A Growing Space for MMOs?

Over the past six months it has become painfully obvious the videogame industry is not, in fact, recession-proof. Recent revenue reports and layoffs coming from EA and THQ have only driven home the fact. But according to a recent Reuters article, the economic crisis may be an opportunity for MMO publishers.

"Analysts say online games are not only recession-proof but can even get a boost from an economic slump, because people stay longer at home and have more time on their hands to play.

The so-called "massively multiplayer online role-playing game (MMORPG)" typically takes months of extensive time investment, as a user-say, a warrior or sorcerer in the fantasy world-builds skills and takes on adversaries in a series of missions.

Online gamers’ profiles are different from buyers of Nintendo’s Wii consoles or DS handheld players, which have proved a roaring success with easy-to-play games for a broader population.

‘I don’t think (online multiplayer games) get impacted at all, because people who play them are addicts,’ said Michael Pachter, an analyst at Wedbush Morgan. ‘Losing their jobs makes them more likely to play because they have more time to play.’"

There are a few reasons online multiplayer games may be more resistant to downtrodden market pressures, however I don’t think Michael Pachter is right in thinking MMO players are addicts. Though I’ll admit, if I were fired tomorrow it would definitely free up some time for me to finally hit level 80. A much more compelling reason for potential growth is that a persistent world, with a multitude of open-ended goals and feedback mechanisms, just makes economic sense to gamers with empty wallets. A sixty dollar game on any of the major consoles can vary in length dramatically, some providing as little as six hours of gameplay.

Even if the game contains multiplayer elements, these segments can become dull through repetition. The length of an MMO is only limited by how long you are willing to put into it. At only fifteen dollars a month, World of Warcraft can be a very cost effective experience. If you include multiple class options and continuous updates, a money-strapped gamer could find an MMO world very appealing.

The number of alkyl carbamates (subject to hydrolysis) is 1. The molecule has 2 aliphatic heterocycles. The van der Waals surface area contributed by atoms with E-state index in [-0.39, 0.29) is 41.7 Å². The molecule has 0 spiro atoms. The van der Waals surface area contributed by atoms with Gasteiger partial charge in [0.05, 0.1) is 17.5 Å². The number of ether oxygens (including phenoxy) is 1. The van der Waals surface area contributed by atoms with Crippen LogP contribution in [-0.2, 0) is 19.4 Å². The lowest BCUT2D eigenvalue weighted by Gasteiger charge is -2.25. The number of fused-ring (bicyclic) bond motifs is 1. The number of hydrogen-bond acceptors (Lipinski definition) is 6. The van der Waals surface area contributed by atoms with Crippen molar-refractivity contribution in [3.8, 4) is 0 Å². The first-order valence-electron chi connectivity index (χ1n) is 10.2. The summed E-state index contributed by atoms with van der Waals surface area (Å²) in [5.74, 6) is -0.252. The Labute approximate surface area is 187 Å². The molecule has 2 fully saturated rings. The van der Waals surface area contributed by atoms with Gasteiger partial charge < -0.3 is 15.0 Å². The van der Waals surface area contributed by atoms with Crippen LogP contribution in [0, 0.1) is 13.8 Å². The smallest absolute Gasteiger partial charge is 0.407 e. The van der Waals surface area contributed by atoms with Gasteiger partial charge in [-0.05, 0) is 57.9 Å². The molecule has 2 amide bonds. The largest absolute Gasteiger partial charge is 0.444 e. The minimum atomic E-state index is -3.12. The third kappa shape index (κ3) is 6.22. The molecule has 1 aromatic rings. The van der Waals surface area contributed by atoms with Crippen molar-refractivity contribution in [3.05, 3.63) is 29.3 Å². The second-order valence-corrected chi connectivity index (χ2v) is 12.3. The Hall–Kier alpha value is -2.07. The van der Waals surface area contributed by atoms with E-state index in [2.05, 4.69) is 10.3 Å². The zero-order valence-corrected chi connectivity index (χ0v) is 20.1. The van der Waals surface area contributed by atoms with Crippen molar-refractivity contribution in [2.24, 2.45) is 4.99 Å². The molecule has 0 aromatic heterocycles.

Now toss in free-to-play MMOs into the mix and you can see how a terrible economy can be a unique growth opportunity for foreign and domestic developers of free online games, such as Runewaker Entertainment Ltd. who will be launching their free-to-play MMORPG Runes of Magic next month. 2009 could be a very good year for publishers targeting the many gamers on a budget.pal

The problem I foresee is the ever persistent PC compatibility problem. With varying degress of tech requirements for even the free-to-play MMOs, many gamers may be shut off from the experience. Of course there are developers who intentionally downplay system requirements like Blizzard has done with World of Warcraft. There are also consumers who just don’t want to hassle with system or installment requirements from downloadable MMOs, even the free-to-play varieties.

Though these concerns may be minimal, it relates to another opportunity that presents itself. 2009 might be the year a successful MMO finally comes to the console market, which aside from Final Fantasy XI, has largely been an MMO wasteland. With the vast number of console owners, many of whom purchased their systems before they and the economy became clinically depressed, aspiring MMO console developers may just find consumers eager for a game with overwhelming replay value. To our surprise, we may see more innovative titles flowering from a poor economy than we thought possible.


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Author: Jorge Albor View all posts by

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